Bernie Sanders for President?
tags: election 2016,Bernie Sanders
Steve Hochstadt is a writer and a professor of history at Illinois College.
The Democratic nomination for President seems all locked up. Hillary Clinton has name recognition and donor appeal that nobody can come close to. What chance does a Jewish man from Vermont, who calls himself a democratic socialist and refuses to have a super PAC, have against the Clinton juggernaut?
You might think that Sanders would try to run away from the socialist label, but that would mistake two things: Sanders’ honesty and the real nature of American democratic socialism.
For decades, conservatives have used the idea of socialism as equivalent with Soviet-style communism to mislead Americans into voting against liberals. Every policy that President Obama, a liberal, advocates has been labeled “socialist”, and therefore presumably un-American, in the conservative media world. Obama-haters regularly call him a “Muslim socialist”, despite the inherent contradiction. A fine way to find out what American socialism is really about is to look at Sanders’ first political job as mayor of Burlington, Vermont, for eight years, 1981-1989.
Although conservatives claim socialism is about big government, Sanders showed that American democratic socialism is about social ownership. His administration promoted locally owned small businesses, affordable housing, and community involvement in city planning. He fought a big developer’s vision of converting Burlington’s Lake Champlain waterfront into high-priced hotels and condos. Instead what used to be an industrial wasteland now has a community boathouse, a bike path, public beaches and parkland, and a science center.
The developer did not become an enemy, but a friend of Sanders, because both were committed to making Burlington a better place to live. Sanders promoted programs to give women an equal chance as entrepreneurs and workers. His administration passed an ordinance requiring that 10% of city-funded construction jobs be held by women. Corporations opened new facilities in Burlington, some of which are now owned by their employees. Burlington has one of the lowest unemployment rates in the country.
Despite decades of name-calling by the right, socialism is no longer the political curse word associated with Senator Joe McCarthy. According to a Pew Research Center poll in 2011, 31% of Americans had a positive reaction to the word socialism, while 60% had a negative reaction. But those responses are highly dependent on age. Americans over 50 were highly negative about socialism and positive about “capitalism”. Those 18-29 were more positive than negative about socialism (49% to 43%), and more negative about capitalism (47% to 46%).
Another poll from 2011 found that a majority of Americans agreed with Sanders’ basic platform. Both Republicans (53% to 41%) and Democrats (91% to 8%) said there is “too much power in the hands of a few rich people and large corporations”. Both Democrats and Independents overwhelmingly said that our economy “unfairly favors the wealthy”. Inequality has suddenly emerged as a major media story, and a more recent poll less than a year ago showed that 46% of Americans say “the gap between rich and poor is a very big problem”.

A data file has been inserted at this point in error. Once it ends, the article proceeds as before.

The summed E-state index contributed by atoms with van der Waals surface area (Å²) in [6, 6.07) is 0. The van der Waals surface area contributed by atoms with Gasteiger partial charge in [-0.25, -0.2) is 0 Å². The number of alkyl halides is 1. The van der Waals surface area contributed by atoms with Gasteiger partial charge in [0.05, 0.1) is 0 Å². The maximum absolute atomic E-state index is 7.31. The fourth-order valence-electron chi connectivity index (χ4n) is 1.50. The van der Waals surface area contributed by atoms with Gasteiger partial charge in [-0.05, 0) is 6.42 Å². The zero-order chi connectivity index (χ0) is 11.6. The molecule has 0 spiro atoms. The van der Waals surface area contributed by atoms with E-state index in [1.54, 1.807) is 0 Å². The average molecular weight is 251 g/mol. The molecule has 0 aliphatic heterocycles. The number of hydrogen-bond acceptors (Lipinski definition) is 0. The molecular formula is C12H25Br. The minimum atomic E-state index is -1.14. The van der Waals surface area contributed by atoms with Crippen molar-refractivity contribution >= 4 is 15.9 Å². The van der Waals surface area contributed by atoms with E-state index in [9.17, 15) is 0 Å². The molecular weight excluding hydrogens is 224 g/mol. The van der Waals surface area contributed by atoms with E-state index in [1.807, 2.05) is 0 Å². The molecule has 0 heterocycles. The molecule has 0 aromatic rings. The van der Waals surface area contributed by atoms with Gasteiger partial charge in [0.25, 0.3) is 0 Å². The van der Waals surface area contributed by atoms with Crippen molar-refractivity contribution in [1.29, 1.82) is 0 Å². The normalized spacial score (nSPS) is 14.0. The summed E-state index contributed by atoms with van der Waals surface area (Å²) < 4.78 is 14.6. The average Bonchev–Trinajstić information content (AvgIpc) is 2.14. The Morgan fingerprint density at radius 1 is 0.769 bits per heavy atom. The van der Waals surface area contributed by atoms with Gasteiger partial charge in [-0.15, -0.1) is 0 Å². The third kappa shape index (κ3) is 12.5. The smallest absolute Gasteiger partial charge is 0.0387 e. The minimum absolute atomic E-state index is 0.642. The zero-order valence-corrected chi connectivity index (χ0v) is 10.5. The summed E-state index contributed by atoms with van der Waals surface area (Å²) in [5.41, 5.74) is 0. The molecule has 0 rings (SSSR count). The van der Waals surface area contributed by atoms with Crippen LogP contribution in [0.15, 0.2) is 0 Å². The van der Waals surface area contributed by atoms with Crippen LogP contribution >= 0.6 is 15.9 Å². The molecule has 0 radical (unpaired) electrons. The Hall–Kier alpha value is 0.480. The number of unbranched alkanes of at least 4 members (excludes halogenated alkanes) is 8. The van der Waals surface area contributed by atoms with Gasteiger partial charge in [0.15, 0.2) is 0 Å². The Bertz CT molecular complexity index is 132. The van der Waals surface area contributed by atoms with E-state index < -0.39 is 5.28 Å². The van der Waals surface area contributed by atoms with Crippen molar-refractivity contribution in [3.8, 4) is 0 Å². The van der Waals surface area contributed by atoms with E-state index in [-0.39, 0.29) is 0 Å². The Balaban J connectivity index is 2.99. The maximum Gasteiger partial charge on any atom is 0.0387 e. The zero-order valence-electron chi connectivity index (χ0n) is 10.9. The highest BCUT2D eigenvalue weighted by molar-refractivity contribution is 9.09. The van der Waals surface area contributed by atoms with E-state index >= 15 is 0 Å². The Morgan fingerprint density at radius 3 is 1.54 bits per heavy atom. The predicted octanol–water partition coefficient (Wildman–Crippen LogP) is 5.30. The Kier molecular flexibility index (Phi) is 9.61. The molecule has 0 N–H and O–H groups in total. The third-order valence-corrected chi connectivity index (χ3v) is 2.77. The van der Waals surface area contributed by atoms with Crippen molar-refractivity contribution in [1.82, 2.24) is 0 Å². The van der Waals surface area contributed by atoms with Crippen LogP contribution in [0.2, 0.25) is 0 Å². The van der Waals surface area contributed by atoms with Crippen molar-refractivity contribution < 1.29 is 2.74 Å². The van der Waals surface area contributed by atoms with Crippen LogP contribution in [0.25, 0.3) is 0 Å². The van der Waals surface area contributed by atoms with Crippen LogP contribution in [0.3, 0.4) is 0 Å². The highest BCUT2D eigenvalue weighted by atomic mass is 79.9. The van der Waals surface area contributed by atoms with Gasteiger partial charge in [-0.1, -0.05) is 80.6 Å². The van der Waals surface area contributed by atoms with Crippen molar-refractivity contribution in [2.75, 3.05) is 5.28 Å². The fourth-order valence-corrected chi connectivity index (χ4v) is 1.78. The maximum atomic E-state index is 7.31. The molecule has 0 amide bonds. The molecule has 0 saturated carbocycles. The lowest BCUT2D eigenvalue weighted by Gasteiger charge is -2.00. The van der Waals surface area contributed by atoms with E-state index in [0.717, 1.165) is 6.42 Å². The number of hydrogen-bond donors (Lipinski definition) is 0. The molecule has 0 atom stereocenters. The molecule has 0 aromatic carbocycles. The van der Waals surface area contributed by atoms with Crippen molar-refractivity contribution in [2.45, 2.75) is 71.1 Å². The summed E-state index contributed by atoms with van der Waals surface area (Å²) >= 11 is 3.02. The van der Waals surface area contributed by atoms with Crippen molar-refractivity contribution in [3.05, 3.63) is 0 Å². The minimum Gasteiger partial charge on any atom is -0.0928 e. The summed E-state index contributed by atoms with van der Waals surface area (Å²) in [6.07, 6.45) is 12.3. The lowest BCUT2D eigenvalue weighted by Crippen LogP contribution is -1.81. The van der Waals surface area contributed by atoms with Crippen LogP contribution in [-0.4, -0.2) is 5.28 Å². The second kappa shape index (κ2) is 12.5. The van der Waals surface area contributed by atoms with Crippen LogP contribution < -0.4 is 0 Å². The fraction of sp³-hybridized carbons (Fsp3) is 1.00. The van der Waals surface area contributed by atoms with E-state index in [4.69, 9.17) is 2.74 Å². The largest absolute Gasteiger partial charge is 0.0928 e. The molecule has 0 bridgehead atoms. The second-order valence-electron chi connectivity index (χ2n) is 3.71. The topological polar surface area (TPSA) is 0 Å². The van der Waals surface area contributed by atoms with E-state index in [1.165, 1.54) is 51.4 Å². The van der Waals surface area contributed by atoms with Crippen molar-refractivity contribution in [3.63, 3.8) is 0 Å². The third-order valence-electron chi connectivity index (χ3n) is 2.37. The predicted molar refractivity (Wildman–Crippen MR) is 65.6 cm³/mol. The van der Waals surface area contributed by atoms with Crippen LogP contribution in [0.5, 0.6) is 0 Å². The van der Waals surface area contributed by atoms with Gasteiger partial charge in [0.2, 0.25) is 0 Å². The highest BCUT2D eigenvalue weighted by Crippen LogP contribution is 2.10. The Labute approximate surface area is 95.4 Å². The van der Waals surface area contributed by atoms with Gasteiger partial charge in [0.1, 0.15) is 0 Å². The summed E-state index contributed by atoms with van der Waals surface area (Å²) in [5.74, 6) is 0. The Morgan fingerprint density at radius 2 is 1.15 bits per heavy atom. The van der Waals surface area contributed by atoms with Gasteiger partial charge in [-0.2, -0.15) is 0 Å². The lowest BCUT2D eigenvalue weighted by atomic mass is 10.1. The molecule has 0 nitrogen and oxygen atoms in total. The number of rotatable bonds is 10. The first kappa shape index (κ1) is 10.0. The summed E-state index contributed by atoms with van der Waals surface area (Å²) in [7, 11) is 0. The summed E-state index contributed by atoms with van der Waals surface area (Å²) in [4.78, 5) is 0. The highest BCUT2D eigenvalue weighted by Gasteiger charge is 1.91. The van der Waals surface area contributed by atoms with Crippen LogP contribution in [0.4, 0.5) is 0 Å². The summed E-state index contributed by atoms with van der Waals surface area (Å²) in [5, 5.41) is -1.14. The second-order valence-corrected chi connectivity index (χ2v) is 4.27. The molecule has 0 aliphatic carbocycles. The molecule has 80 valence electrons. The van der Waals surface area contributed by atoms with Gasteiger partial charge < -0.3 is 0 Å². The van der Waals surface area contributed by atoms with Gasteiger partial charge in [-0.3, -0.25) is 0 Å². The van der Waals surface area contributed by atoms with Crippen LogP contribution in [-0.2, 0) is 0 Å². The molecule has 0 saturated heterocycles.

Sanders’ specific proposals to shift economic power back toward the middle class are gaining wider public support. He wants to raise the minimum wage and increase Social Security payments. He wants to close the tax loopholes that benefit the wealthiest 1% and lower the taxes of the great majority of Americans. He says about the biggest banks, “if an institution is too big to fail, it is too big to exist.”
He won the Congressional Leadership Award of the Military Officers Association of America for trying to increase disability compensation for veterans and collaborating with Sen. John McCain to reform the Department of Veterans Affairs.
Unlike Clinton and all the Republicans, Sanders does not have to explain away past votes. He voted against the invasion of Iraq in 2003. He voted against the Patriot Act intrusions into our personal communications. In 2005, he proposed curtailing the government’s ability to look at our library and book-buying records. While Clinton and all the Republicans try to line up the support of billionaires, Sanders has refused to create a super PAC.
His real positions rather than right-wing caricatures have begun to turn people’s heads. His speeches attract increasing numbers of older Americans, the most reliable voting bloc. A straw poll of delegates to the Wisconsin Democratic party convention earlier this month showed Sanders catching up to Hillary Clinton, winning 40% of votes against her 49%. Many Republicans agree with some of Sanders’ fundamental positions about money playing too great a role in politics. Some are openly talking about voting for him.
It’s too early to say who will win the Democratic nomination. But it’s never too early to think about how we can win back our country from the billionaires and their political buddies.
comments powered by Disqus
- Boston Refused to Close Schools During the 1918 Flu. Then Children Began to Die
- Trump Won’t Win by Doubling-Down on his Racist Appeals but the Right’s Open Bigotry Comes at a Cost
- What to Stream: A Blazing Interview with Orson Welles By Richard Brody
- Trump’s Attack on the Postal Service Is a Threat to Democracy—and to Rural America
- Kamala Harris and the Growing Political Power of Black Women
- The Harvard Professor Who Told the World That Jesus Had a Wife (Review)
- For Black Suffragists, the Lens Was a Mighty Sword
- In Women’s Suffrage, a Spotlight for Unsung Pioneers
- A Powerful New Memorial To UVA’s Enslaved Workers Reclaims Lost Lives And Forgotten Narratives
- Unearthing New Histories of Black Appalachia (Review)